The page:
Here is the re welded GKTech extender all installed and that chapter was finally completed!

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Here is some Garage Low friends who dropped by to watch the proceedings. And no surprised that all three of them own Silvia’s!

Waz also made some small attention to detail changes, including cutting the radiator shroud so it was easier to remove and re install. He also removed some imperial bolts that were just slowing progress on maintenance.

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With the wheels off it is clear to see the negative camber on the rear and how it is affecting tyre life.

Next it was time get a quick alignment at the great team at Tyres Plus in Pakenham.  By the way, I agree that battery symbol seems far too large!

I use standard s13 caster rods currently so this area is fixed. I also use standard rear camber arms, so there is not much adjustment here either.After only guessing the rear toe when i changed the arm at Winton,  it was confirmed via the alignment the right rear had 10mm of toe in! That was quickly brought back to 0. No wonder it was driving a little strangely. Rear camber was maxed out at (-)2.5 degrees, so I will invest in some aftermarket rear camber arms soon as well so I can improve tyre life and bring this back to 0 degrees.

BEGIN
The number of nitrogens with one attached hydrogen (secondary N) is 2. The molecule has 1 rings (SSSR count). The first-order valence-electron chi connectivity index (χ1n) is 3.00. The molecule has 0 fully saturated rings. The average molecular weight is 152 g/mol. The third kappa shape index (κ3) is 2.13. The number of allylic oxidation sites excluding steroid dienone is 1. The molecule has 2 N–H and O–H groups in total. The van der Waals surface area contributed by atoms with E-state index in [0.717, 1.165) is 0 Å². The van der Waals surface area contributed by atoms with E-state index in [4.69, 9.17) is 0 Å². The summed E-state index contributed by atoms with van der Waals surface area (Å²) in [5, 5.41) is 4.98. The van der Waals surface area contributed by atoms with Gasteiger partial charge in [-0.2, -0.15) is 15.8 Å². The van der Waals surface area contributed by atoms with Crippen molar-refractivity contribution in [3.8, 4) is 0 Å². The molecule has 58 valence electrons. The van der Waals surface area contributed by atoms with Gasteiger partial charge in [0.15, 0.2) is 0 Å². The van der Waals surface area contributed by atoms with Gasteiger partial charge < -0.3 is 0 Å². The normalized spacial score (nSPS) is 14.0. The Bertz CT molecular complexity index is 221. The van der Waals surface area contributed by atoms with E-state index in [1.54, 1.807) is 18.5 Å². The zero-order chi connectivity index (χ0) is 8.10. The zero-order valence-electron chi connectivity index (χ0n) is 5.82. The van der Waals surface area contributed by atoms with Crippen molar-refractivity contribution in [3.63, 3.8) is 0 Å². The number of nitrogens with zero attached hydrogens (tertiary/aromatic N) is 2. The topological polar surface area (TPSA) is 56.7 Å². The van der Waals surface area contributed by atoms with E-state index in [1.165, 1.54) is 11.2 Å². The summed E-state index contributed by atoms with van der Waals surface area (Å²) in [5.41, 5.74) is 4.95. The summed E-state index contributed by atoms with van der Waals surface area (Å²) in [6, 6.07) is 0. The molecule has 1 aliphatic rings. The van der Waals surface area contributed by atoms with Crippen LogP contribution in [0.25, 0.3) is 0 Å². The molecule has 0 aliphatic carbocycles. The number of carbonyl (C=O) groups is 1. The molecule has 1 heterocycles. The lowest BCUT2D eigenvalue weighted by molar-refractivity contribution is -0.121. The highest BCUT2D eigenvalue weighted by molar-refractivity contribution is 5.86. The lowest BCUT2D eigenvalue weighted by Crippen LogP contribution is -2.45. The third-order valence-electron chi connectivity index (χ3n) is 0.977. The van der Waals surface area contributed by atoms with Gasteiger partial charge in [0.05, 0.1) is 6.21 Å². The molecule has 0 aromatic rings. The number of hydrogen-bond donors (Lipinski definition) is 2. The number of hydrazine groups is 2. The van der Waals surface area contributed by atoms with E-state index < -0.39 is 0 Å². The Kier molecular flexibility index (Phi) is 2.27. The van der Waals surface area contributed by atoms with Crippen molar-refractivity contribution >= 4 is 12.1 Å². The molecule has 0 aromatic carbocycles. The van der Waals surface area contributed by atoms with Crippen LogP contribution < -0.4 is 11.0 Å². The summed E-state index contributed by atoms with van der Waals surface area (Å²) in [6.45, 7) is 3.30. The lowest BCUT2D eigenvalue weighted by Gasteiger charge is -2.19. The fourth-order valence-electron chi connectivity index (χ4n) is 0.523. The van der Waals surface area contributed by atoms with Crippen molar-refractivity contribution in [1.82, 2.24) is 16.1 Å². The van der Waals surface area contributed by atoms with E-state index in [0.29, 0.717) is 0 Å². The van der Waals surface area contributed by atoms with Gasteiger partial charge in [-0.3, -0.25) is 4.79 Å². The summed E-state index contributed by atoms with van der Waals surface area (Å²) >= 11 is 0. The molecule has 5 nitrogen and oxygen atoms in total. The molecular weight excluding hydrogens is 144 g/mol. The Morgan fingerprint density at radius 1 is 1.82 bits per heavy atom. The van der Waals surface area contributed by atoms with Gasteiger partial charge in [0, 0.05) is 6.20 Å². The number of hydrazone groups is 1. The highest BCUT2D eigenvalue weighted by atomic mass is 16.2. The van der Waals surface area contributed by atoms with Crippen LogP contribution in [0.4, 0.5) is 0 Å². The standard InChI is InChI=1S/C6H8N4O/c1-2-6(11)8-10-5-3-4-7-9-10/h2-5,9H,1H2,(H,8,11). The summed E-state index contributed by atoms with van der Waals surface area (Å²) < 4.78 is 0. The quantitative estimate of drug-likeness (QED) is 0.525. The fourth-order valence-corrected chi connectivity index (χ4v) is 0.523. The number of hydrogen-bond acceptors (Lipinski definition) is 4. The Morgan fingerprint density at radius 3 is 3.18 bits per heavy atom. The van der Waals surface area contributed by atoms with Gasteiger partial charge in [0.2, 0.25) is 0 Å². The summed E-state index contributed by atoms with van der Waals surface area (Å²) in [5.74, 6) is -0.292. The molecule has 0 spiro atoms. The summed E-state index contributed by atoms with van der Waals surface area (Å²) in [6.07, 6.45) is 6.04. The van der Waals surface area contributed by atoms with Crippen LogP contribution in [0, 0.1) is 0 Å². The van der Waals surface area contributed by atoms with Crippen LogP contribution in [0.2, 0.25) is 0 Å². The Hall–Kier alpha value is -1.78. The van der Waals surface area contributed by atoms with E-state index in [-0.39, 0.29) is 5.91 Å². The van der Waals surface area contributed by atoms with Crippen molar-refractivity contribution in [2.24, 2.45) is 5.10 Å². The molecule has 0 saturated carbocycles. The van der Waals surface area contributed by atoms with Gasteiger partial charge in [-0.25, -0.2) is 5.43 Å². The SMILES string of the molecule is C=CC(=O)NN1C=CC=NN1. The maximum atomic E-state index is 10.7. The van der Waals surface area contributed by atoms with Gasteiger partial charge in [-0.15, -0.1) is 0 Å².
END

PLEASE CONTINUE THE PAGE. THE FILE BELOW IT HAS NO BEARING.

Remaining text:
Front left caster is at 5 degrees, while the left side is 7.25 degrees. I would like to invest in some caster rods to even this up as the car still pulls to the left despite getting front toe to 0 and the steering rack centered.

For a brief moment I started to talk alignment settings with Waz on the trip home however my brain can’t handle the seemingly infinite combinations that exist with alignments, so I gave up and decided to keep it all pretty simple for now. When I drift every day in hundreds of different cars, I may be able to explore this area more, however right now, it is not worth spending much time on.  I need to improve my driving setup more!


The car is now in better shape than it was and even without the caster rods and rear camber arms, should suffice for the next practice day and competition I have lined up for June.

All that is left to do before the next event is

– Loom raised higher into guard

– Temperature gauge fitment

– Caster rods Install

– Rear camber arms install

– weld recline-able seat so it is fixed.

Thanks to Waz  at Garage Low for all his hard work and check them out via their Facebook Page

Mr Sparkle is nearly back!

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About the Author

Jos Roder

is the owner of Drift Life and delves deeper into drifting culture. Jos started drifting more than 10 years ago after discovering a sport existed that captured his favourite motoring endeavour, going sideways! Jos works full-time in the automotive/motorsport field as a PR Manager and Advanced Driving Instructor and currently owns a JDM S15 Nissan Silvia for drift/track/hillclimb duties.